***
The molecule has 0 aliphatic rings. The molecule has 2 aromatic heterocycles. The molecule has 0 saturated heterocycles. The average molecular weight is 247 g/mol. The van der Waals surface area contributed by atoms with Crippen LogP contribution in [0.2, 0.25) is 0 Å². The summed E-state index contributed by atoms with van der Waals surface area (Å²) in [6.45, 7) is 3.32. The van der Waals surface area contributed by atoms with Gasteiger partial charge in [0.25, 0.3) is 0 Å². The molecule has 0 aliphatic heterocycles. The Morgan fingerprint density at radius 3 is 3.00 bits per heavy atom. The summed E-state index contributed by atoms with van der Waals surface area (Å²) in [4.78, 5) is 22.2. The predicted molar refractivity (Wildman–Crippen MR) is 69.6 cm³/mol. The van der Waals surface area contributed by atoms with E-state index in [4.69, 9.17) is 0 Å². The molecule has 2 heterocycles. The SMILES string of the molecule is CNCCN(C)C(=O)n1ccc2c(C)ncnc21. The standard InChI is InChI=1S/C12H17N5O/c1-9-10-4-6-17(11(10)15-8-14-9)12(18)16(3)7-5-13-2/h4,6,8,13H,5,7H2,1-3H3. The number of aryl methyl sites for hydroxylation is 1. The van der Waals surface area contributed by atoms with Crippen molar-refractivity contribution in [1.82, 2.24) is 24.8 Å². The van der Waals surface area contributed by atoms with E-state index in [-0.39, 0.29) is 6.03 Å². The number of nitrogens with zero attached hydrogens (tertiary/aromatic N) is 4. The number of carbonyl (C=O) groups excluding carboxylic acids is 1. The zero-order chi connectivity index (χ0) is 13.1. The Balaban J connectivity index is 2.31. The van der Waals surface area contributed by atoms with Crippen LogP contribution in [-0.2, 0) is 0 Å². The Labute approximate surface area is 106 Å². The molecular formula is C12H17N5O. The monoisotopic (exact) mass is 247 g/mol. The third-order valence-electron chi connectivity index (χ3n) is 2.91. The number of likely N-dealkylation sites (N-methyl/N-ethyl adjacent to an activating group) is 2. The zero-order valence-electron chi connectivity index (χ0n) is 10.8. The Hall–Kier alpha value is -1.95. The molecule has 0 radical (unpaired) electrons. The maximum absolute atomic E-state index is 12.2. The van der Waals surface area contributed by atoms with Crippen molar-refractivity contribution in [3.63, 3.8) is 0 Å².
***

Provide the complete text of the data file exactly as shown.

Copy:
The molecule has 0 aliphatic rings. The molecule has 2 aromatic heterocycles. The molecule has 0 saturated heterocycles. The average molecular weight is 247 g/mol. The van der Waals surface area contributed by atoms with Crippen LogP contribution in [0.2, 0.25) is 0 Å². The summed E-state index contributed by atoms with van der Waals surface area (Å²) in [6.45, 7) is 3.32. The van der Waals surface area contributed by atoms with Gasteiger partial charge in [0.25, 0.3) is 0 Å². The molecule has 0 aliphatic heterocycles. The Morgan fingerprint density at radius 3 is 3.00 bits per heavy atom. The summed E-state index contributed by atoms with van der Waals surface area (Å²) in [4.78, 5) is 22.2. The predicted molar refractivity (Wildman–Crippen MR) is 69.6 cm³/mol. The van der Waals surface area contributed by atoms with E-state index in [4.69, 9.17) is 0 Å². The molecule has 2 heterocycles. The SMILES string of the molecule is CNCCN(C)C(=O)n1ccc2c(C)ncnc21. The standard InChI is InChI=1S/C12H17N5O/c1-9-10-4-6-17(11(10)15-8-14-9)12(18)16(3)7-5-13-2/h4,6,8,13H,5,7H2,1-3H3. The number of aryl methyl sites for hydroxylation is 1. The van der Waals surface area contributed by atoms with Crippen molar-refractivity contribution in [1.82, 2.24) is 24.8 Å². The van der Waals surface area contributed by atoms with E-state index in [-0.39, 0.29) is 6.03 Å². The number of nitrogens with zero attached hydrogens (tertiary/aromatic N) is 4. The number of carbonyl (C=O) groups excluding carboxylic acids is 1. The zero-order chi connectivity index (χ0) is 13.1. The Balaban J connectivity index is 2.31. The van der Waals surface area contributed by atoms with Crippen LogP contribution in [-0.2, 0) is 0 Å². The Labute approximate surface area is 106 Å². The molecular formula is C12H17N5O. The monoisotopic (exact) mass is 247 g/mol. The third-order valence-electron chi connectivity index (χ3n) is 2.91. The number of likely N-dealkylation sites (N-methyl/N-ethyl adjacent to an activating group) is 2. The zero-order valence-electron chi connectivity index (χ0n) is 10.8. The Hall–Kier alpha value is -1.95. The molecule has 0 radical (unpaired) electrons. The maximum absolute atomic E-state index is 12.2. The van der Waals surface area contributed by atoms with Crippen molar-refractivity contribution in [3.63, 3.8) is 0 Å².